A few months ago, I read an article that featured some women of the Bible, lesser known women and what their stories mean for us today. I loved it. Not only because there were quite a few I didn’t remember (or know #honesty), but I was encouraged by the fact that God doesn’t waste space in the Bible. They were very short features, but none the less, it got me on this kick to study lesser known women in Scripture.
Enter in a new “series.” Y’all know me and my “series.” Sometimes they are in point and consistent, sometimes I forget I started them and sometimes I have nothing more to say on the topic – ha! But anyway, I think this will be good for me….the whole studying scripture thing is always good for my soul.🙂
I have never understood how people who have read the New Testament miss the way Jesus interacted with women. Even stories of women from the Old Testament are inspiring. What I see is women leading, serving, being loved deeply by Jesus.
Some the biggest inspirations over my life and faith come from the bible. Of course there are the big names, like Esther, Ruth and Mary, but I love how God also weaved in so many other stories of women. Lesser known women who may have one or two sentences in scripture, but still have an incredible story to tell.
One such woman? Anna of the New Testament. This was what we know of Anna from scripture from Luke 2:36-38:
There was also a prophet, Anna, the daughter of Penuel, of the tribe of Asher. She was very old; she had lived with her husband seven years after her marriage, and then was a widow until she was eighty-four. She never left the temple but worshiped night and day, fasting and praying. Coming up to them at that very moment, she gave thanks to God and spoke about the child to all who were looking forward to the redemption of Jerusalem.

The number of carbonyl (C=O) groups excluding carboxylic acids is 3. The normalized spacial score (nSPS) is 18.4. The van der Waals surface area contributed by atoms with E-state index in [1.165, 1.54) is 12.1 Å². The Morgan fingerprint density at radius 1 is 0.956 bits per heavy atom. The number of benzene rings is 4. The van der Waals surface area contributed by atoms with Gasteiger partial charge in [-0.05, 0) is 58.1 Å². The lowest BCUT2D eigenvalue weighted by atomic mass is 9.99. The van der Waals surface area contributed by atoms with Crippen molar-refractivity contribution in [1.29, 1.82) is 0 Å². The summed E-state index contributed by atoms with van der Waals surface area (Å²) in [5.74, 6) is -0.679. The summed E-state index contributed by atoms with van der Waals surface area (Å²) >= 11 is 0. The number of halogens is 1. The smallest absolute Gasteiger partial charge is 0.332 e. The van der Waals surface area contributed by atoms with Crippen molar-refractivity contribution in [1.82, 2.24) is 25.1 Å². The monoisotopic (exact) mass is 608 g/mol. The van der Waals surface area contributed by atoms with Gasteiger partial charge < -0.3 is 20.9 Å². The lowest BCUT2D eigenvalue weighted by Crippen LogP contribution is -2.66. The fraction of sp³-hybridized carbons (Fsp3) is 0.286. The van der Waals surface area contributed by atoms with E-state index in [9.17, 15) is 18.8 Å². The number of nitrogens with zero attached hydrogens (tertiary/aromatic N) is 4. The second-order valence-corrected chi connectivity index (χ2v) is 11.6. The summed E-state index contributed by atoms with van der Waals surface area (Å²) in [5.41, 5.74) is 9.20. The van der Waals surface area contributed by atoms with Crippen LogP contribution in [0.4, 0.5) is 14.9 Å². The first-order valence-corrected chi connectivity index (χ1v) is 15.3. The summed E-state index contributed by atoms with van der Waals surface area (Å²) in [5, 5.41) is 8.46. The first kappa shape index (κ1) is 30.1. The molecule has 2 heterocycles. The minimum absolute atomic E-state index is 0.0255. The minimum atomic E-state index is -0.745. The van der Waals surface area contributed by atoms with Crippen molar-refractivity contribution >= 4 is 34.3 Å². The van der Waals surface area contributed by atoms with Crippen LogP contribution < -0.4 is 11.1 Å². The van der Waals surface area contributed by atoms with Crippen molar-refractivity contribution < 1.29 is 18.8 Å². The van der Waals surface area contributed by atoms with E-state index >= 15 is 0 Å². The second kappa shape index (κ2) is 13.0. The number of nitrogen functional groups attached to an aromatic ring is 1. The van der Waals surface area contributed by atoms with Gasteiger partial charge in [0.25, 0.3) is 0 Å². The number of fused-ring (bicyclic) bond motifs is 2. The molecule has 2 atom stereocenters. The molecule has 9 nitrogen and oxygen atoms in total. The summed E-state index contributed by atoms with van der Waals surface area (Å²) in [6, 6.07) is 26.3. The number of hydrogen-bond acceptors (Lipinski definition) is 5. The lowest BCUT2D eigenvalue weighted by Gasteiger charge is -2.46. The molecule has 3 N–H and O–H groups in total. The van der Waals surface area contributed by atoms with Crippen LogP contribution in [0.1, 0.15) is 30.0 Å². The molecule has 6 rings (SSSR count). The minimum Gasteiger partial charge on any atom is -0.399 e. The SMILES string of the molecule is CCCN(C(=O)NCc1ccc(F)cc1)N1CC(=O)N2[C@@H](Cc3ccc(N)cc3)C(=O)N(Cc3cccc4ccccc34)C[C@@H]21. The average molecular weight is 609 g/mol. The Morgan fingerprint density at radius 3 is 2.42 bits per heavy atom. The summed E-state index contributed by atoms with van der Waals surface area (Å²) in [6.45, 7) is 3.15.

She gets two verses in the entire Bible. Just two. At first glance that may not seem like much and that there might not be much to learn from Anna. Yet.
Isn’t that just like Jesus? What we might see as insignificant is far more than we can imagine. Plus, if you’re mentioned in the Bible that’s legit. Unless, it’s for shady reasons (where to even start with this list?), then totally not legit.
So Anna. She got married as many young women back then did. Only seven years later, her husband died. That in itself is terrible, but in a culture where women depended on men in many ways, I can only imagine the extra grief that was set before Anna.
She chose joy and serving the Lord. For 84 years! Fasting, worshipping, praying. Just think about that. I mean, real talk for a quick minute, I sometimes fall asleep after 3 minutes of prayer. But Anna was committed and because of this, Anna is the New Testament’s only named female prophetess. #Status
I would say Anna was content with her life. She had dedicated her life in service to the Lord and never gave up on that mission. I really believe she could have gone on to glory and that would have been more than enough for Anna. But the Lord wasn’t finished with her. Because then, Baby Jesus was born (Can I get a Hallelujah and Amen?).
What she thought was another day of praying, fasting and worshipping at the Temple, was much more. Instead, Anna was gifted with perfect timing of seeing Jesus and witnessing Simeon bless baby Jesus.
What an incredible gift! What was Anna’s response? Telling any and all about Jesus and the redemption of Jerusalem.
So yeah, I would say there’s a few things to learn from Anna and her two verses.
Life doesn’t always turn out how we expect
But we can cling to the hope that God still reigns, He has a plan and His timing is perfect.
When we trust Him, He blesses us more than we can imagine
And in ways we couldn’t dare to imagine. But do not dare not to dare friends.
When we draw close to the Lord, He draws near to us
Lord, may I never lose sight of this!
I hope you were encouraged by Anna’s story as I was! Have you read much about Anna before? In what ways has life turned out a bit different than expected?